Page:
The Silicon Valley Bank Collapse: Exposing the Fragility of Capitalism

Last week, Silicon Valley Bank (SVB), a small bank focused on investing in tech companies, suddenly collapsed, sending shockwaves through the financial markets. The collapse raises fears that another, bigger collapse is coming, something like what happened in 2008. While this doesn’t seem immediately likely, anything is possible. The capitalist system today is very unstable, especially after the disruptions caused by the Covid pandemic, so that a crack in one part of the system might spread and a small crisis could become a major one. Of course, the world’s governments are working overtime to save their real constituents – the wealthy elite. While disaster, war, disease, and climate change throw the lives of millions into crisis everyday, governments do nothing. When the banks have a problem? The governments rush in to help them out.

From Boom to Bust

Silicon Valley Bank was a victim of its own, rapid success in recent years. The bank was in business for only 40 years, and developed alongside Silicon Valley’s tech industry. It was a small bank which specialized in serving tech companies, and was very successful doing so. However, when the Covid pandemic hit, tech companies suddenly started to see their profits skyrocket. Humanity, especially the part of humanity with spending money, was stuck at home, working online, and living online. Tech companies made mega-profits and Silicon Valley Bank was perfectly positioned to take advantage. The bank received deposits of over $100 billion dollars. The bank’s revenue went from $50 billion in 2019 to $200 billion in 2021.

Then Silicon Valley Bank began to gamble with that money, investing heavily in long-term government bonds. These long-term loans pay off over a decade or more, and in normal times, are considered an investment with only moderate risks. But then, inflation hit the global economy. The Federal Reserve raised interest rates to try to cool the economy. The result? Old government bonds, which pay off at the lower interest rates at which they were originally set, are worth less than current ones. At one blow, the government devalued old bonds, and undercut Silicon Valley Bank’s investment. What’s worse, Silicon Valley Bank was relying on government bonds while also gambling in other high-risk investments. They had a lot of money invested in risky tech companies that rose and fell during the pandemic tech boom. And in 2018, Congress passed legislation exempting smaller banks (like SVB) from many regulations still required by larger banks that had been passed after the 2008 crash. Banks like SVB then received further exemption from oversight in 2020 when Congress exempted them from leverage limits, allowing them to to take on more debt without having to have the capital to back it up in case of losses.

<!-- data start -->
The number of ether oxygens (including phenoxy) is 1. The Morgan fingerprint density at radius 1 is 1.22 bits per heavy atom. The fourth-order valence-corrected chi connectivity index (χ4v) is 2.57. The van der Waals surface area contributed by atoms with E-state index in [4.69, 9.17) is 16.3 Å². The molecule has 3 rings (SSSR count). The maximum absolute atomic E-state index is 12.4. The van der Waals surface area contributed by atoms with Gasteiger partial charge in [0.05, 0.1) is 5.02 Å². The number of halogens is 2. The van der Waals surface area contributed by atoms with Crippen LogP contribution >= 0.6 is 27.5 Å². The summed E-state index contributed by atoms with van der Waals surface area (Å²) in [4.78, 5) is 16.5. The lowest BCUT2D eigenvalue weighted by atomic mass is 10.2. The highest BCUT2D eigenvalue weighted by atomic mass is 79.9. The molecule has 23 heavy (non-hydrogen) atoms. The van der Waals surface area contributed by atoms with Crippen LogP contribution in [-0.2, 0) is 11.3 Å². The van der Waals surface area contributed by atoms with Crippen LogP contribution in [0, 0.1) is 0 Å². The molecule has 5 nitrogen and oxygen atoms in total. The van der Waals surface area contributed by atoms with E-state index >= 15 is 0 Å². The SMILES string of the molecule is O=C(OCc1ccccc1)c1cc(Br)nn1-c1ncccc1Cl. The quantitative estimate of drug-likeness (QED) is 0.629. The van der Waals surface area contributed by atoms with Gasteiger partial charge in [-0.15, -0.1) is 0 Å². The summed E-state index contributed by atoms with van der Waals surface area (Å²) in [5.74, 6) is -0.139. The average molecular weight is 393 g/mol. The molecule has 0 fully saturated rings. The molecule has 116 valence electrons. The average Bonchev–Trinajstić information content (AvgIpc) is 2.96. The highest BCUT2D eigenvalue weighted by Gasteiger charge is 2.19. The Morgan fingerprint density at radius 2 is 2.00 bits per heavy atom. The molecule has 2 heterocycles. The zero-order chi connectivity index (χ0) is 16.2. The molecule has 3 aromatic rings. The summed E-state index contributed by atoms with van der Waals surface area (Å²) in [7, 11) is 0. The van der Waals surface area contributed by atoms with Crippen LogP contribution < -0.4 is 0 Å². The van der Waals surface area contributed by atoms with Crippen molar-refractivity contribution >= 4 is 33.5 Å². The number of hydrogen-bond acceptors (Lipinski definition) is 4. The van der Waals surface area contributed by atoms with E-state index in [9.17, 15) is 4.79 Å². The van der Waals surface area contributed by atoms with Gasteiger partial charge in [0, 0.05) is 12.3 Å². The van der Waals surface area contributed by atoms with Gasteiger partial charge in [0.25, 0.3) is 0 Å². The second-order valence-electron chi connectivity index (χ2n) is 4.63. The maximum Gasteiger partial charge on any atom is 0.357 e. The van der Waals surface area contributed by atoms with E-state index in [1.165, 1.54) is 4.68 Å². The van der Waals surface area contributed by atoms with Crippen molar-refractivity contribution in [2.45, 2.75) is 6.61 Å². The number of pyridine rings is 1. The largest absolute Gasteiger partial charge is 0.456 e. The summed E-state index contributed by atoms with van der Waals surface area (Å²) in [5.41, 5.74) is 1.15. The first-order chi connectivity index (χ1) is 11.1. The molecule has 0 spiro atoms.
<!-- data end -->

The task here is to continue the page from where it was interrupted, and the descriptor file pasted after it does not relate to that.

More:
Silicon Valley Bank might have profited from the boom, but then the tech sector slowed down significantly. There have been tens of thousands of layoffs as well as bankruptcies. The post-Covid tech sector is suffering a hangover from its pandemic-era profit binge. These companies had to dip into their savings. Silicon Valley Bank had to pay by selling its devalued bonds. This scared the bank’s clients, and they all swooped in to take out their money. All at once, Silicon Valley Bank was collapsing. And the crisis spread. Silvergate, another tech-focused bank that specializes in cryptocurrency announced that it too would close.

A Bailout By Any Other Name

The capitalists don’t really have to worry. Even though this crisis isn’t nearly as big as what happened in 2008, when major banks and investment firms crashed, the government today is still ready to bail out the rich. The Federal Reserve, the Treasury Department, and the Federal Deposit Insurance Corporation (FDIC) immediately announced that Silicon Valley Bank’s clients would get all their money back. The FDIC only insures deposits up to $250,000, but the government was happy to promise as much money as was needed to make Silicon Valley Bank’s clients secure – out of tax dollars collected from working people! Plus, the federal government announced one-time low interest loans for struggling banks, and other measures to bail them out with public funds. There is no question, the bailout is already underway. President Biden promises that the public won’t have to pay for the banks’ problems. But the payments have already started.

Same World, Same Diseased System – We Need a Cure!

Silicon Valley Bank and Silvergate aren’t the only banks suffering from the shockwaves of the current period. The Swiss Bank, Credit Suisse, has posted losses every quarter for the last year. This is after making more than a billion dollars every quarter during the pandemic. The Swiss central bank stepped in immediately to offer $45 billion to avoid a collapse. The same story is playing out in other parts of Europe, with the same symptoms. This shows that the crisis isn’t isolated to just the U.S.

The banks and corporations of the world operate the economy like a giant casino. But the game is rigged. When they lose, and things start going wrong, they turn to public money to bail them out. Meanwhile, the games they play to profit off of the economy cause layoffs, inflation, bankruptcies, the loss of homes and livelihoods for ordinary people. Their system is a disaster, and they force us to live with the consequences. It’s high time we called their system into question and demanded one that meets our needs.